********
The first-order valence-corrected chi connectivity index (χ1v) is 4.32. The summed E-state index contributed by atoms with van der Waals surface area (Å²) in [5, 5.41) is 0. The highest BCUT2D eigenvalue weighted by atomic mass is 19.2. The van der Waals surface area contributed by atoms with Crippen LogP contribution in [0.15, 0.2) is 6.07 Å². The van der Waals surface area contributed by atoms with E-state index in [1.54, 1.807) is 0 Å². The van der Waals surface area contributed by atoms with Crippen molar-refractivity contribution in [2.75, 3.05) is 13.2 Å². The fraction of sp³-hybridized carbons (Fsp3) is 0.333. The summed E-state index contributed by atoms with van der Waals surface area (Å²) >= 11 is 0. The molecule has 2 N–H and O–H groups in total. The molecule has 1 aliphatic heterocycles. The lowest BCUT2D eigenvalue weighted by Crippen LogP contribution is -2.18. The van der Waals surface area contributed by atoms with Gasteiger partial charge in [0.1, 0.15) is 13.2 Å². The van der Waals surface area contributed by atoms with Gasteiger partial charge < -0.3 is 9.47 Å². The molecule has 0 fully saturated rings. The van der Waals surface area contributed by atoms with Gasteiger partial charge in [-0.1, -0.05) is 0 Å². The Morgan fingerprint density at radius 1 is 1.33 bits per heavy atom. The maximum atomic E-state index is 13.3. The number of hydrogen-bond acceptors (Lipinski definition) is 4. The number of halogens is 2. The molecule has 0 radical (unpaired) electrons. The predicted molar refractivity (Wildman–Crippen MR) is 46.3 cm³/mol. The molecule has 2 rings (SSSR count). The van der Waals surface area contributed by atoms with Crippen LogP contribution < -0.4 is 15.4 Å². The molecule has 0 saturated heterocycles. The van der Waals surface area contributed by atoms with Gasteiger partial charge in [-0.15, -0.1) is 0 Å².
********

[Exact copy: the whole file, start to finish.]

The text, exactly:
The first-order valence-corrected chi connectivity index (χ1v) is 4.32. The summed E-state index contributed by atoms with van der Waals surface area (Å²) in [5, 5.41) is 0. The highest BCUT2D eigenvalue weighted by atomic mass is 19.2. The van der Waals surface area contributed by atoms with Crippen LogP contribution in [0.15, 0.2) is 6.07 Å². The van der Waals surface area contributed by atoms with E-state index in [1.54, 1.807) is 0 Å². The van der Waals surface area contributed by atoms with Crippen molar-refractivity contribution in [2.75, 3.05) is 13.2 Å². The fraction of sp³-hybridized carbons (Fsp3) is 0.333. The summed E-state index contributed by atoms with van der Waals surface area (Å²) >= 11 is 0. The molecule has 2 N–H and O–H groups in total. The molecule has 1 aliphatic heterocycles. The lowest BCUT2D eigenvalue weighted by Crippen LogP contribution is -2.18. The van der Waals surface area contributed by atoms with Gasteiger partial charge in [0.1, 0.15) is 13.2 Å². The van der Waals surface area contributed by atoms with Gasteiger partial charge < -0.3 is 9.47 Å². The molecule has 0 fully saturated rings. The van der Waals surface area contributed by atoms with Gasteiger partial charge in [-0.1, -0.05) is 0 Å². The Morgan fingerprint density at radius 1 is 1.33 bits per heavy atom. The maximum atomic E-state index is 13.3. The number of hydrogen-bond acceptors (Lipinski definition) is 4. The number of halogens is 2. The molecule has 0 radical (unpaired) electrons. The predicted molar refractivity (Wildman–Crippen MR) is 46.3 cm³/mol. The molecule has 2 rings (SSSR count). The van der Waals surface area contributed by atoms with Crippen LogP contribution < -0.4 is 15.4 Å². The molecule has 0 saturated heterocycles. The van der Waals surface area contributed by atoms with Gasteiger partial charge in [-0.15, -0.1) is 0 Å².